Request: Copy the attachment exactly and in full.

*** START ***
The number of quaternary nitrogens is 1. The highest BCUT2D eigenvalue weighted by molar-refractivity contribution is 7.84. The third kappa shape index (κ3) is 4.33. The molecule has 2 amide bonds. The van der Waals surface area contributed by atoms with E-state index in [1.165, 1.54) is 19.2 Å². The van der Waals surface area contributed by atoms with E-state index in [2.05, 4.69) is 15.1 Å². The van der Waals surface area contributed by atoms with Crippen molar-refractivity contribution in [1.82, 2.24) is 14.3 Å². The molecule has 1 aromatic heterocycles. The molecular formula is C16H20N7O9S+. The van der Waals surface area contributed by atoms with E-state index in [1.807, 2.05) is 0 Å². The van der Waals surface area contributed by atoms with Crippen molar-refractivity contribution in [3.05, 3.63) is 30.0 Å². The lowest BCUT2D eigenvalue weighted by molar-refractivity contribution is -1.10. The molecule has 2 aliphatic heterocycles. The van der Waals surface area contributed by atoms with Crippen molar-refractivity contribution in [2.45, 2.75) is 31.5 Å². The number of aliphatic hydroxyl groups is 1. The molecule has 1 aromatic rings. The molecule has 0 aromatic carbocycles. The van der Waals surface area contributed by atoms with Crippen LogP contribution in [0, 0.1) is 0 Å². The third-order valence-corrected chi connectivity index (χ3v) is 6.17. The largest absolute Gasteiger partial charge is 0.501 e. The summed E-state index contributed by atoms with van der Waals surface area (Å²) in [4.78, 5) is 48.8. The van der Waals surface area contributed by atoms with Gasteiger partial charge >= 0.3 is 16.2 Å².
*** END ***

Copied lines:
The number of quaternary nitrogens is 1. The highest BCUT2D eigenvalue weighted by molar-refractivity contribution is 7.84. The third kappa shape index (κ3) is 4.33. The molecule has 2 amide bonds. The van der Waals surface area contributed by atoms with E-state index in [1.165, 1.54) is 19.2 Å². The van der Waals surface area contributed by atoms with E-state index in [2.05, 4.69) is 15.1 Å². The van der Waals surface area contributed by atoms with Crippen molar-refractivity contribution in [1.82, 2.24) is 14.3 Å². The molecule has 1 aromatic heterocycles. The molecular formula is C16H20N7O9S+. The van der Waals surface area contributed by atoms with E-state index in [1.807, 2.05) is 0 Å². The van der Waals surface area contributed by atoms with Crippen molar-refractivity contribution in [3.05, 3.63) is 30.0 Å². The lowest BCUT2D eigenvalue weighted by molar-refractivity contribution is -1.10. The molecule has 2 aliphatic heterocycles. The van der Waals surface area contributed by atoms with Crippen molar-refractivity contribution in [2.45, 2.75) is 31.5 Å². The number of aliphatic hydroxyl groups is 1. The molecule has 1 aromatic rings. The molecule has 0 aromatic carbocycles. The van der Waals surface area contributed by atoms with Crippen LogP contribution in [0, 0.1) is 0 Å². The third-order valence-corrected chi connectivity index (χ3v) is 6.17. The largest absolute Gasteiger partial charge is 0.501 e. The summed E-state index contributed by atoms with van der Waals surface area (Å²) in [4.78, 5) is 48.8. The van der Waals surface area contributed by atoms with Gasteiger partial charge >= 0.3 is 16.2 Å².